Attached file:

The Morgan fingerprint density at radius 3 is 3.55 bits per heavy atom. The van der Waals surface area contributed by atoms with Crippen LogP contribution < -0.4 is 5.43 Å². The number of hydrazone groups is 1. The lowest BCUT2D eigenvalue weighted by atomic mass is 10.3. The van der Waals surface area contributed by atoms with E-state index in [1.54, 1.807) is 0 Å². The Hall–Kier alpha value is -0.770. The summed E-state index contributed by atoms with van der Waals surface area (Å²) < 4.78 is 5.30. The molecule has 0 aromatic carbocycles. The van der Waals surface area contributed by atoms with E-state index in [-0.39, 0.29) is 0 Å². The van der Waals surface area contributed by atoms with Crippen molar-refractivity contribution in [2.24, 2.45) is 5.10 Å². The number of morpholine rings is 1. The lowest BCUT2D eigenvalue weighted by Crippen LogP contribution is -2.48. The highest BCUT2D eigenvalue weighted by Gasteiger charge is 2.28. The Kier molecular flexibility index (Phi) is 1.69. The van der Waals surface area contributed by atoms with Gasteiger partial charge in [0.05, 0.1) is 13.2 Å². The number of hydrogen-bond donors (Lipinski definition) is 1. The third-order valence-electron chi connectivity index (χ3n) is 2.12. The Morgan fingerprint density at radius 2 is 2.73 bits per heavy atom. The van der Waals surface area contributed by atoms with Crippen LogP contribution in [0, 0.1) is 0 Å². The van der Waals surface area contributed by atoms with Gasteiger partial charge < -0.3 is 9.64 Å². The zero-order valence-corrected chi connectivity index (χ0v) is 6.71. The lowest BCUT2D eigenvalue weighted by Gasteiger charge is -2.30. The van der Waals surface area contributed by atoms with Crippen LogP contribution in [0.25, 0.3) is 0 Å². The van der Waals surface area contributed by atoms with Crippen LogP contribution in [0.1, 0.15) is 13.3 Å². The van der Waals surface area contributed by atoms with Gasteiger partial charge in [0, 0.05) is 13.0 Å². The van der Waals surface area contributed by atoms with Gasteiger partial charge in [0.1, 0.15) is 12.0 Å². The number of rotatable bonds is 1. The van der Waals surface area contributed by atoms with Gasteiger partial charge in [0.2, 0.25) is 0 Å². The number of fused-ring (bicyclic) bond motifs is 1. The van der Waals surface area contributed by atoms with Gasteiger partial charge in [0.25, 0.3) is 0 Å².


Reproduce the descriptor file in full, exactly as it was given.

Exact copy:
The Morgan fingerprint density at radius 3 is 3.55 bits per heavy atom. The van der Waals surface area contributed by atoms with Crippen LogP contribution < -0.4 is 5.43 Å². The number of hydrazone groups is 1. The lowest BCUT2D eigenvalue weighted by atomic mass is 10.3. The van der Waals surface area contributed by atoms with E-state index in [1.54, 1.807) is 0 Å². The Hall–Kier alpha value is -0.770. The summed E-state index contributed by atoms with van der Waals surface area (Å²) < 4.78 is 5.30. The molecule has 0 aromatic carbocycles. The van der Waals surface area contributed by atoms with E-state index in [-0.39, 0.29) is 0 Å². The van der Waals surface area contributed by atoms with Crippen molar-refractivity contribution in [2.24, 2.45) is 5.10 Å². The number of morpholine rings is 1. The lowest BCUT2D eigenvalue weighted by Crippen LogP contribution is -2.48. The highest BCUT2D eigenvalue weighted by Gasteiger charge is 2.28. The Kier molecular flexibility index (Phi) is 1.69. The van der Waals surface area contributed by atoms with Gasteiger partial charge in [0.05, 0.1) is 13.2 Å². The number of hydrogen-bond donors (Lipinski definition) is 1. The third-order valence-electron chi connectivity index (χ3n) is 2.12. The Morgan fingerprint density at radius 2 is 2.73 bits per heavy atom. The van der Waals surface area contributed by atoms with Crippen LogP contribution in [0, 0.1) is 0 Å². The van der Waals surface area contributed by atoms with Gasteiger partial charge < -0.3 is 9.64 Å². The zero-order valence-corrected chi connectivity index (χ0v) is 6.71. The lowest BCUT2D eigenvalue weighted by Gasteiger charge is -2.30. The van der Waals surface area contributed by atoms with Crippen LogP contribution in [0.25, 0.3) is 0 Å². The van der Waals surface area contributed by atoms with Crippen LogP contribution in [0.1, 0.15) is 13.3 Å². The van der Waals surface area contributed by atoms with Gasteiger partial charge in [0, 0.05) is 13.0 Å². The van der Waals surface area contributed by atoms with Gasteiger partial charge in [0.1, 0.15) is 12.0 Å². The number of rotatable bonds is 1. The van der Waals surface area contributed by atoms with Gasteiger partial charge in [0.2, 0.25) is 0 Å². The number of fused-ring (bicyclic) bond motifs is 1. The van der Waals surface area contributed by atoms with Gasteiger partial charge in [0.25, 0.3) is 0 Å².